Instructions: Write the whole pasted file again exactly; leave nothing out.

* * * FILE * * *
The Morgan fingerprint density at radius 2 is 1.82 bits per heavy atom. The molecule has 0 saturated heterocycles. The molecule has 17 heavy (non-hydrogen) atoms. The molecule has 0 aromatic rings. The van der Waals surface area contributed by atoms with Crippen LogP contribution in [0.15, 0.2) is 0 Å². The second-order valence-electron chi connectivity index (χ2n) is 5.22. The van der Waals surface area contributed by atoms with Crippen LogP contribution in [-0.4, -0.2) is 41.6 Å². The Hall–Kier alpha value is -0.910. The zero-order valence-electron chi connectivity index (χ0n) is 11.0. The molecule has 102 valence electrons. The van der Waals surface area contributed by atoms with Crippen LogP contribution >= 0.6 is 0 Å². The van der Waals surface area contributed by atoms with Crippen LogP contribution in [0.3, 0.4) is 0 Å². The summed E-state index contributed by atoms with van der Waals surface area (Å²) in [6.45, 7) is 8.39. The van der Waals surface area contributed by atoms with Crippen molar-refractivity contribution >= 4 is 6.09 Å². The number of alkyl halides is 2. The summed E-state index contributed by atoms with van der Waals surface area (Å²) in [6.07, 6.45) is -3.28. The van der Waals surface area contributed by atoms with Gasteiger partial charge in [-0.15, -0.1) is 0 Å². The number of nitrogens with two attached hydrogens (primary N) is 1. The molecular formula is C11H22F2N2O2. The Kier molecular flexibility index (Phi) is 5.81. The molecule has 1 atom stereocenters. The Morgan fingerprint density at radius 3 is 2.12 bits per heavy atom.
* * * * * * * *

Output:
The Morgan fingerprint density at radius 2 is 1.82 bits per heavy atom. The molecule has 0 saturated heterocycles. The molecule has 17 heavy (non-hydrogen) atoms. The molecule has 0 aromatic rings. The van der Waals surface area contributed by atoms with Crippen LogP contribution in [0.15, 0.2) is 0 Å². The second-order valence-electron chi connectivity index (χ2n) is 5.22. The van der Waals surface area contributed by atoms with Crippen LogP contribution in [-0.4, -0.2) is 41.6 Å². The Hall–Kier alpha value is -0.910. The zero-order valence-electron chi connectivity index (χ0n) is 11.0. The molecule has 102 valence electrons. The van der Waals surface area contributed by atoms with Crippen LogP contribution >= 0.6 is 0 Å². The van der Waals surface area contributed by atoms with Crippen LogP contribution in [0.3, 0.4) is 0 Å². The summed E-state index contributed by atoms with van der Waals surface area (Å²) in [6.45, 7) is 8.39. The van der Waals surface area contributed by atoms with Crippen molar-refractivity contribution >= 4 is 6.09 Å². The number of alkyl halides is 2. The summed E-state index contributed by atoms with van der Waals surface area (Å²) in [6.07, 6.45) is -3.28. The van der Waals surface area contributed by atoms with Gasteiger partial charge in [-0.15, -0.1) is 0 Å². The number of nitrogens with two attached hydrogens (primary N) is 1. The molecular formula is C11H22F2N2O2. The Kier molecular flexibility index (Phi) is 5.81. The molecule has 1 atom stereocenters. The Morgan fingerprint density at radius 3 is 2.12 bits per heavy atom.